Category Archives: Pharmaceutical Inorganic Chemistry (Practical)

PRACTICAL-INORGANIC CHEMISTRY-LIMIT TEST OF SULPHATE

Object – To perform the limit test for Sulphate as per I.P..

Reference – Sharma N. etal, Practical Inorganic Pharmaceutical Chemistry & Viva voce, Birla publications Pvt. Ltd., Delhi, I Edition, 2007-08, 96.

Materials required –

Chemicals – Barium sulphate reagent, dilute hydrochloric acid, Sodium Chloride, Potassium sulphate, Distill water

Glasswares & Apparatus – Nessler cylinder, Measuring cylinder, Pipette, Glass rod, Spatula, Weighing balance

Theory – Limit tests are quantitative or semi quantitative tests designed to identify and control small quantities of impurity which are likely to be present in the substance. The limit tests for sulphates is based on the reaction between sulphate and barium chloride in presence of hydrochloric acid.

Reaction involved-

BaCl2 + So42-  →  BaSO4 + 2Cl

Hydrochloric acid prevents precipitation of other acid radicals with barium chloride, and in presence of hydrochloric acid only sulphate get precipitated. The turbidity produced in each nessler cylinder was compared transversely. If the turbidity from the sample is less than the standard turbidity, the sample will pass the limit test and vice versa.

Fig : Nessler cylinder

Procedure –

Test solution –

  1. First of all, cleaned and dried Nessler cylinder was taken.
  2. In the Nessler cylinder, 2 gram of sample (NaCl) was taken.
  3. Then, 2 ml of dilute hydrochloric acid was added to it.
  4. Now, 45 ml with water was added.
  5. Then, 5 ml of Barium sulphate reagent was added.
  6. It was stirred well.
  7. Finally it was kept aside for 5 minutes and then turbidity or opalescence was observed.

Standard solution –

  1. First of all, cleaned and dried Nessler cylinder was taken.
  2. In the Nessler cylinder, 1 ml of 0.01089% w/v solution of potassium sulphate and 9 ml of distill water was taken.
  3. Then, 2 ml of dilute hydrochloric acid was added to it.
  4. Now, 45 ml with water was added to it.
  5. Then, 5 ml of barium sulphate reagent was added.
  6. It was stirred well.
  7. Finally it was kept aside for 5 minutes and then turbidity or opalescence was observed.

Inference –

  1. Turbidity of test solution > turbidity of standard solution – test failed
  2. Turbidity of test solution < turbidity of standard solution – test passed
  3. Turbidity of test solution = turbidity of standard solution – test passed

Result – On comparing the turbidity / Opalescence of test solution and standard solution, it was found that the turbidity of test solution is…………………………….. (more than/ less tan / equal to) the standard solution. Hence the sample ……………………………..(passed / failed) the limit test for sulphate.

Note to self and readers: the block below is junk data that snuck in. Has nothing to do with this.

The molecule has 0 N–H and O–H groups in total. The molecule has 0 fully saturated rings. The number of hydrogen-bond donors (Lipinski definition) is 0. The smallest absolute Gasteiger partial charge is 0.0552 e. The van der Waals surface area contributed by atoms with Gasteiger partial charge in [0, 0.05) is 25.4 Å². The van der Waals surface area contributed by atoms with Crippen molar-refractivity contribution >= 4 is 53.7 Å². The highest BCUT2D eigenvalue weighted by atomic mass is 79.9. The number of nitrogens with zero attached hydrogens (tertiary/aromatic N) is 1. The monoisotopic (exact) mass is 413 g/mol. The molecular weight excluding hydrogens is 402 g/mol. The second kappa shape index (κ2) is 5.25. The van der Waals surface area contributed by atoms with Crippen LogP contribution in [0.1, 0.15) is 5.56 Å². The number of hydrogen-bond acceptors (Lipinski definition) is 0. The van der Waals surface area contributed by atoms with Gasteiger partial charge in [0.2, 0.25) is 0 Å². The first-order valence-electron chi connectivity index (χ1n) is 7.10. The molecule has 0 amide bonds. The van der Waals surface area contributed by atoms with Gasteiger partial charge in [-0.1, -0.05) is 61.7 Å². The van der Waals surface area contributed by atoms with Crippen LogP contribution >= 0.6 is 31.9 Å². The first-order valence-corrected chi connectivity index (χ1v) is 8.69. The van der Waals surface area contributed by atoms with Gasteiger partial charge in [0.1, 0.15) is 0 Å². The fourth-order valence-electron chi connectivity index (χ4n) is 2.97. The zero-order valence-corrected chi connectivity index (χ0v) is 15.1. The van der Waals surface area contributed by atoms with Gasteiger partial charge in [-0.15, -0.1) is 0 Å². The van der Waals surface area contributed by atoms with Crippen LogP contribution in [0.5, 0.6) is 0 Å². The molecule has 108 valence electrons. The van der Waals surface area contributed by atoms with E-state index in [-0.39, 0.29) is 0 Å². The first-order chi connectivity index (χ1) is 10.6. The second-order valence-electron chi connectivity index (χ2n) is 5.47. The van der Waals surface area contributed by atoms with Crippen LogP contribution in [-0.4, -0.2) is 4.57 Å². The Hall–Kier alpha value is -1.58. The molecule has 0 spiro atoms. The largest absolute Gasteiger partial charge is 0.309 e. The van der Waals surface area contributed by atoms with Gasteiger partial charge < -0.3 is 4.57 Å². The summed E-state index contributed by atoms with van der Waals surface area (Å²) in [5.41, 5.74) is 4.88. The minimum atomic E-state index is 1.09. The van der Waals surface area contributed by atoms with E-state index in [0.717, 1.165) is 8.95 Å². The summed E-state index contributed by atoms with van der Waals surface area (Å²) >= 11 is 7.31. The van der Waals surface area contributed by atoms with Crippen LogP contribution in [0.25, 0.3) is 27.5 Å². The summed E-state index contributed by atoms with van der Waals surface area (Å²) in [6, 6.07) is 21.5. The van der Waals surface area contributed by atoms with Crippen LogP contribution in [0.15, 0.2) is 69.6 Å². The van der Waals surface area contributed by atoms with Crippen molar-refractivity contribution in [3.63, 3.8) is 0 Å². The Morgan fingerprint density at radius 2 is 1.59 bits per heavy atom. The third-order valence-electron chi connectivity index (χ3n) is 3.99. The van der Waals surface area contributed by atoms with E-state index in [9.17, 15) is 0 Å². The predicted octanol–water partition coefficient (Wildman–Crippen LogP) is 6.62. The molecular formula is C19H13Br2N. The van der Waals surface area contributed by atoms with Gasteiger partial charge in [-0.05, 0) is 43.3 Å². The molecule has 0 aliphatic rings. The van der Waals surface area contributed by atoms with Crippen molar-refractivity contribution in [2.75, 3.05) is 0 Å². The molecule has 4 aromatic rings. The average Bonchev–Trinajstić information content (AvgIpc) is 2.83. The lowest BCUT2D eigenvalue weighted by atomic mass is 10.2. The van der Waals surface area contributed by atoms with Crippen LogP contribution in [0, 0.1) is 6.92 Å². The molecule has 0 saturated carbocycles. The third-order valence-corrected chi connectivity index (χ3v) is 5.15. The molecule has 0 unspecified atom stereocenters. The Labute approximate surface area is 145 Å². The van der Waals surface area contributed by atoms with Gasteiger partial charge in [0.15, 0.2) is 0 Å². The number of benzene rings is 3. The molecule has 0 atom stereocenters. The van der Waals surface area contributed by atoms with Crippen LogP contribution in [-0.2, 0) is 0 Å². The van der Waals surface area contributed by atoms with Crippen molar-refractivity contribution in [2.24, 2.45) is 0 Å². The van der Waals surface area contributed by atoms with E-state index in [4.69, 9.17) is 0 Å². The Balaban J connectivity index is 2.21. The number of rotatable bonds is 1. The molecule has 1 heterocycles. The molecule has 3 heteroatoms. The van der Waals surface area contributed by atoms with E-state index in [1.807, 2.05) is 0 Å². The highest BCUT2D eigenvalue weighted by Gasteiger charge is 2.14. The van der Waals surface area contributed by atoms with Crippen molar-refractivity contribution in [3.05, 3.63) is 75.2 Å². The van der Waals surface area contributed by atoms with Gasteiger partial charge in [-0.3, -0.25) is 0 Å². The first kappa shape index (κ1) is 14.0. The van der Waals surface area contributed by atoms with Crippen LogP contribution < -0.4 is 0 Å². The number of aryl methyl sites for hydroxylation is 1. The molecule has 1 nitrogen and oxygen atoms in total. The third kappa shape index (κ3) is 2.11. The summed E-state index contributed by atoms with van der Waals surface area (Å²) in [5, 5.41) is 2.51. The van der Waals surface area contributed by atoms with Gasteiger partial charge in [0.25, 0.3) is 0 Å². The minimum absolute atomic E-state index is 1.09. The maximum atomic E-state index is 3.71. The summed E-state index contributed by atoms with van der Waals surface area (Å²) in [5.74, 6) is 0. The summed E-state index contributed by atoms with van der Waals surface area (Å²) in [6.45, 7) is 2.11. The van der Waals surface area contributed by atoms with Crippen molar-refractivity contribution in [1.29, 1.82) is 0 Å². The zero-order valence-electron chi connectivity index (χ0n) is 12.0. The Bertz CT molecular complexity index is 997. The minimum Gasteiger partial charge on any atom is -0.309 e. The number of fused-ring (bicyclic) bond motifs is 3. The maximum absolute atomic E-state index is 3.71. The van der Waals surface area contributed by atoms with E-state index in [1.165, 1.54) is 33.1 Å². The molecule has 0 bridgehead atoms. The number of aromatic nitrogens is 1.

PRACTICAL PHARMACEUTICAL INORGANIC CHEMISTRY – LIMIT TEST FOR CHLORIDES

Object – To perform the limit test for Chlorides.

Reference – Chatwal G.R., Pharmaceutical Chemistry-Inorganic, Volume I, Himalaya Publishing House, Mumbai, II Edition, 1996, 45-46

Materials required –

Chemicals – Nitric acid, Silver nitrate solution, Sodium Chloride, Distill water

Glasswares & Apparatus – Nessler cylinder, Measuring cylinder, Pipette, Glass rod, Spatula, Weighing balance

Theory – Limit tests are quantitative or semi quantitative tests designed to identify and control small quantities of impurity which are likely to be present in the substance. The limit tests for chlorides is based on the reaction between silver nitrate and soluble chlorides to obtain silver chloride which is insoluble in dilute nitric acid. The silver chloride produced in the presence of dilute nitric acid makes the test solution turbid, the extent of turbidity depends on the amount of chloride present in the substance is compared with the standard opalescence produced by addition of silver nitrate to a standard solution having a known amount of chloride and the same volume of dilute nitric acid as used in the test solution. If the turbidity from the sample is less than the standard turbidity, the sample will pass the limit test and vice versa.

Reactions involved in the test –

  1. Soluble chlorides in substance + silver nitrate in presence of dilute nitric acid gives silver chloride and nitrate ions
  2. Sodium chloride + silver nitrate (in presence of dilute nitric acid) gives silver chloride and sodium nitrate

Procedure –

Test solution –

  1. First of all, cleaned and dried Nessler cylinder was taken.
  2. In the Nessler cylinder, 1 gram of sample was taken.
  3. Then, 10 ml of water and 1 ml of nitric acid was added to it.
  4. Now, the volume was made upto 50 ml with water.
  5. Then, 1 ml of silver nitrate solution was added.
  6. It was stirred well.
  7. Finally it was kept aside for 5 minutes and then turbidity or opalescence was observed.

Standard solution –

  1. First of all, cleaned and dried Nessler cylinder was taken.
  2. In the Nessler cylinder, 1 ml of 0.058455% w/v solution of sodium chloride was taken.
  3. Then, 1 ml of nitric acid was added to it.
  4. Now, the volume was made upto 50 ml with water.
  5. Then, 1 ml of silver nitrate solution was added.
  6. It was stirred well.
  7. Finally it was kept aside for 5 minutes and then turbidity or opalescence was observed.

Inference –

  1. Turbidity of test solution > turbidity of standard solution – test failed
  2. Turbidity of test solution < turbidity of standard solution – test passed
  3. Turbidity of test solution = turbidity of standard solution – test passed

Result – On comparing the turbidity / Opalescence of test solution and standard solution, it was found that the turbidity of test solution is…………………………….. (more than/ less tan / equal to) the standard solution. Hence the sample ……………………………..(passed / failed) the limit test for chlorides.